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Dixie Crop Losses Pass $2 Billion; Farmers Face Ruin

July 31, 1986|From Associated Press

Estimates of crop losses in the Southeast's worst drought in a century soared past $2 billion Wednesday, and Maryland officials said 10% of that state's farmers face ruin because they will not have enough crops to pay off debts.

There "just isn't any hope for a lot of farmers. . . . I advise them to quit while they're ahead," said Wayne A. Cawley Jr., Maryland's secretary of agriculture.

One in 10 of Maryland's 18,000 full- and part-time farmers is "likely to encounter financial ruin" because of the drought, Gov. Harry Hughes said in a letter asking for aid from U.S. Agriculture Secretary Richard E. Lyng. He said one-third of the state's farmers are in financial straits and crop losses are approaching $118 million.

Fans Offered

Unusually hot weather on the Southern Plains, with highs up to 110 degrees, led agencies to offer help with fans, shelter or advice in parts of Arkansas, Oklahoma, Missouri and Tennessee.

Record highs Wednesday included 108 degrees at Wichita, Kan.; 107 at Little Rock, Ark., and Springfield, Mo.; 104 at Memphis, Tenn.; 103 at Macon, Ga.; 101 at Tupelo, Miss.; and 100 at Mobile, Ala., and New Orleans, the National Weather Service said.

Bill Barlow of the National Severe Storms Center in Kansas City said upper air patterns suggest that the heat will not press too far eastward, and that the Southeast might cool off over the weekend. But he said he did not expect widespread heavy rain over the drought region, where estimates of crop losses totaled $2.3 billion.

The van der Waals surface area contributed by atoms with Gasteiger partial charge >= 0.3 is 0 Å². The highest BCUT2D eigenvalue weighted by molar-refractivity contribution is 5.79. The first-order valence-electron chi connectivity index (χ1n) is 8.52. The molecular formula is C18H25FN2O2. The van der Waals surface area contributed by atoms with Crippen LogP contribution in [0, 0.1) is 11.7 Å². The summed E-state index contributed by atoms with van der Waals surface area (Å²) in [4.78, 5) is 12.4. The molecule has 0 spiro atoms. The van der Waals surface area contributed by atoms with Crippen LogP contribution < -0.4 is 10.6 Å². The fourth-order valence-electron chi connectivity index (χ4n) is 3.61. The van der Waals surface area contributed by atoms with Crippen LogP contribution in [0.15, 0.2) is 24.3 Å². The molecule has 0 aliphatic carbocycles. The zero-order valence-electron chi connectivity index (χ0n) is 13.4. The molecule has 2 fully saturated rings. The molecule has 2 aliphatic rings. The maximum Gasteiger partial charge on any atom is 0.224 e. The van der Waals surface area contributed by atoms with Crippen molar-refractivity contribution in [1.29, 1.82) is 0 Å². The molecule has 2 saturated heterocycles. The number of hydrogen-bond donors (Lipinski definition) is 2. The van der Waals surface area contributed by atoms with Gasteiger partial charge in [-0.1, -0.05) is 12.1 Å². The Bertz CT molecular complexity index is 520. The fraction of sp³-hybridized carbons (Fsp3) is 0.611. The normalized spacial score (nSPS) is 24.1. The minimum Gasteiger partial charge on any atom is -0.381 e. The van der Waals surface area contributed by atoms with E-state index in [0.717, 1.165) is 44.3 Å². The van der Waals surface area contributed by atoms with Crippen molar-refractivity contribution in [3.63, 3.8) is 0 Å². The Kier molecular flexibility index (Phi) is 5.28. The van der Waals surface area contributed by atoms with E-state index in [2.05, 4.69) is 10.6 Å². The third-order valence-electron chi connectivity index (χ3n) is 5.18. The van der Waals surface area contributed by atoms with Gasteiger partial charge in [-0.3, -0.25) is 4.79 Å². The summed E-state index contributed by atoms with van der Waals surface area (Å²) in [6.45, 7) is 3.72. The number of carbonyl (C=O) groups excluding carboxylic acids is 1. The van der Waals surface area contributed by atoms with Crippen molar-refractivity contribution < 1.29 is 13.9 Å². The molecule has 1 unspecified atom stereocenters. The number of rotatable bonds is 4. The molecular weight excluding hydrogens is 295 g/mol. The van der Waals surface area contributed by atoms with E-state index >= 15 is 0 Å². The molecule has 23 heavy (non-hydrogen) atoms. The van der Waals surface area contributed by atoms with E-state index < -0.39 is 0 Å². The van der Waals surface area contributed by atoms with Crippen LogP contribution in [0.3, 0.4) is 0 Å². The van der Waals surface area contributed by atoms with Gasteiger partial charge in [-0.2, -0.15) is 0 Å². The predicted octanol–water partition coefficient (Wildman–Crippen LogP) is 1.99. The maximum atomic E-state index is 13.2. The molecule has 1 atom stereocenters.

Disaster Areas

The U.S. Agriculture Department declared 39 South Carolina counties natural disaster areas, clearing the way for farmers to apply for a variety of disaster loans, officials said Wednesday.

Hay donation efforts to feed cattle in the dry Southeast continued across the country, and the National Farmers Union in Denver set up a national hot line to collect information for state officials in the Southeast on farmers who can supply hay.

The drought also is taking its toll on people who rely on their vegetable gardens to help feed their families.

'Freezer Usually Full'

Neva Croom, 71, of Pansy, Ala., usually spends the summer canning and freezing vegetables for the winter. "The freezer is usually full this time of year, but not now," she said.

"This year, I had to buy tomatoes. Ours just burnt up out there. Yesterday, we bought a hamper of beans from a neighbor."

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